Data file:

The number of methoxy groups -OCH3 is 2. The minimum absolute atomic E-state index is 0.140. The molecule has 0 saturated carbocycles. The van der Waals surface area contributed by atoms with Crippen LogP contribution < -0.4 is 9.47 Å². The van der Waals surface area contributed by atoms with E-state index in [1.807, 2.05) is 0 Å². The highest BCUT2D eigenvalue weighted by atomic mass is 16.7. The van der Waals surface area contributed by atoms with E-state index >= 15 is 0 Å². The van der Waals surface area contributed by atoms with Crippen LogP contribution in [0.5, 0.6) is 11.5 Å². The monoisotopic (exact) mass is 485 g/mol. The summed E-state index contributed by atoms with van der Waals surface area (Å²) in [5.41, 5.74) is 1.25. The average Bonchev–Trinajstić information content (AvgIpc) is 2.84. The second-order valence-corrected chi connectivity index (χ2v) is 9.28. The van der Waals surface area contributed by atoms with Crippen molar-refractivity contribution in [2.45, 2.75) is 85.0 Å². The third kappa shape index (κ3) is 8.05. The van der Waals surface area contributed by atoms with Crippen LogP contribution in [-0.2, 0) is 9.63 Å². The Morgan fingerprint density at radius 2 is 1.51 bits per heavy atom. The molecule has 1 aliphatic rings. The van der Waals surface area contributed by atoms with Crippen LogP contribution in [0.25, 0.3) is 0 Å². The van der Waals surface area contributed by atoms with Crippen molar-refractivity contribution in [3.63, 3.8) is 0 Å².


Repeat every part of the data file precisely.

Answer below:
The number of methoxy groups -OCH3 is 2. The minimum absolute atomic E-state index is 0.140. The molecule has 0 saturated carbocycles. The van der Waals surface area contributed by atoms with Crippen LogP contribution < -0.4 is 9.47 Å². The van der Waals surface area contributed by atoms with E-state index in [1.807, 2.05) is 0 Å². The highest BCUT2D eigenvalue weighted by atomic mass is 16.7. The van der Waals surface area contributed by atoms with E-state index >= 15 is 0 Å². The van der Waals surface area contributed by atoms with Crippen LogP contribution in [0.5, 0.6) is 11.5 Å². The monoisotopic (exact) mass is 485 g/mol. The summed E-state index contributed by atoms with van der Waals surface area (Å²) in [5.41, 5.74) is 1.25. The average Bonchev–Trinajstić information content (AvgIpc) is 2.84. The second-order valence-corrected chi connectivity index (χ2v) is 9.28. The van der Waals surface area contributed by atoms with Crippen molar-refractivity contribution in [2.45, 2.75) is 85.0 Å². The third kappa shape index (κ3) is 8.05. The van der Waals surface area contributed by atoms with Crippen LogP contribution in [-0.2, 0) is 9.63 Å². The Morgan fingerprint density at radius 2 is 1.51 bits per heavy atom. The molecule has 1 aliphatic rings. The van der Waals surface area contributed by atoms with Crippen LogP contribution in [0.25, 0.3) is 0 Å². The van der Waals surface area contributed by atoms with Crippen molar-refractivity contribution in [3.63, 3.8) is 0 Å².